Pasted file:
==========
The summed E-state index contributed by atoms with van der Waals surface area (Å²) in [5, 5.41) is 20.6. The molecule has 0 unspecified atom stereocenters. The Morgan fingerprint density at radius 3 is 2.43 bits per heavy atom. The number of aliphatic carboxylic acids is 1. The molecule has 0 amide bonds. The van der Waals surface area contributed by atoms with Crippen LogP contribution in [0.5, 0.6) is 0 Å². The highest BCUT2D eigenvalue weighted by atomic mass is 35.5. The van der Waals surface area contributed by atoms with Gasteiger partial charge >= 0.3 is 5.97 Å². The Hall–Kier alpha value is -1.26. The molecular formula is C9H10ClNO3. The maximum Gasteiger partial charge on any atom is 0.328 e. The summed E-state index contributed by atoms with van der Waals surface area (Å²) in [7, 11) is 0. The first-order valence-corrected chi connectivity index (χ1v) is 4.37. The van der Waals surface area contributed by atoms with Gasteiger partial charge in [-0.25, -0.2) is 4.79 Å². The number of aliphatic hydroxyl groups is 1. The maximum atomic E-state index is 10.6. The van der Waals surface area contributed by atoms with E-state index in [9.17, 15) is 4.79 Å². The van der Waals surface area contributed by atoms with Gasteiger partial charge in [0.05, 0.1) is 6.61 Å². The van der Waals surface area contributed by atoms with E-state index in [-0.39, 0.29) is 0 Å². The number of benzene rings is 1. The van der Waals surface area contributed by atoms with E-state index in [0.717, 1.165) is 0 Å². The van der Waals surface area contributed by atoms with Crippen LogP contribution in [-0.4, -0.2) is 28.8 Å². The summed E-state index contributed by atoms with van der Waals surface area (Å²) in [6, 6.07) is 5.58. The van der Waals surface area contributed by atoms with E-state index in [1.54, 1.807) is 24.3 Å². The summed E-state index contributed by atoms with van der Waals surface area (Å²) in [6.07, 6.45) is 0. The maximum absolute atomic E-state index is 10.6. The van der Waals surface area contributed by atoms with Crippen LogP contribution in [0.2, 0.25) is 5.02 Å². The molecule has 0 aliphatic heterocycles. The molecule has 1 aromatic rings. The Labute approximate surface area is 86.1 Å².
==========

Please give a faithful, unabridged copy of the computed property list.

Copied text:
The summed E-state index contributed by atoms with van der Waals surface area (Å²) in [5, 5.41) is 20.6. The molecule has 0 unspecified atom stereocenters. The Morgan fingerprint density at radius 3 is 2.43 bits per heavy atom. The number of aliphatic carboxylic acids is 1. The molecule has 0 amide bonds. The van der Waals surface area contributed by atoms with Crippen LogP contribution in [0.5, 0.6) is 0 Å². The highest BCUT2D eigenvalue weighted by atomic mass is 35.5. The van der Waals surface area contributed by atoms with Gasteiger partial charge >= 0.3 is 5.97 Å². The Hall–Kier alpha value is -1.26. The molecular formula is C9H10ClNO3. The maximum Gasteiger partial charge on any atom is 0.328 e. The summed E-state index contributed by atoms with van der Waals surface area (Å²) in [7, 11) is 0. The first-order valence-corrected chi connectivity index (χ1v) is 4.37. The van der Waals surface area contributed by atoms with Gasteiger partial charge in [-0.25, -0.2) is 4.79 Å². The number of aliphatic hydroxyl groups is 1. The maximum atomic E-state index is 10.6. The van der Waals surface area contributed by atoms with E-state index in [9.17, 15) is 4.79 Å². The van der Waals surface area contributed by atoms with Gasteiger partial charge in [0.05, 0.1) is 6.61 Å². The van der Waals surface area contributed by atoms with E-state index in [-0.39, 0.29) is 0 Å². The number of benzene rings is 1. The van der Waals surface area contributed by atoms with E-state index in [0.717, 1.165) is 0 Å². The van der Waals surface area contributed by atoms with Crippen LogP contribution in [-0.4, -0.2) is 28.8 Å². The summed E-state index contributed by atoms with van der Waals surface area (Å²) in [6, 6.07) is 5.58. The van der Waals surface area contributed by atoms with E-state index in [1.54, 1.807) is 24.3 Å². The summed E-state index contributed by atoms with van der Waals surface area (Å²) in [6.07, 6.45) is 0. The maximum absolute atomic E-state index is 10.6. The van der Waals surface area contributed by atoms with Crippen LogP contribution in [0.2, 0.25) is 5.02 Å². The molecule has 0 aliphatic heterocycles. The molecule has 1 aromatic rings. The Labute approximate surface area is 86.1 Å².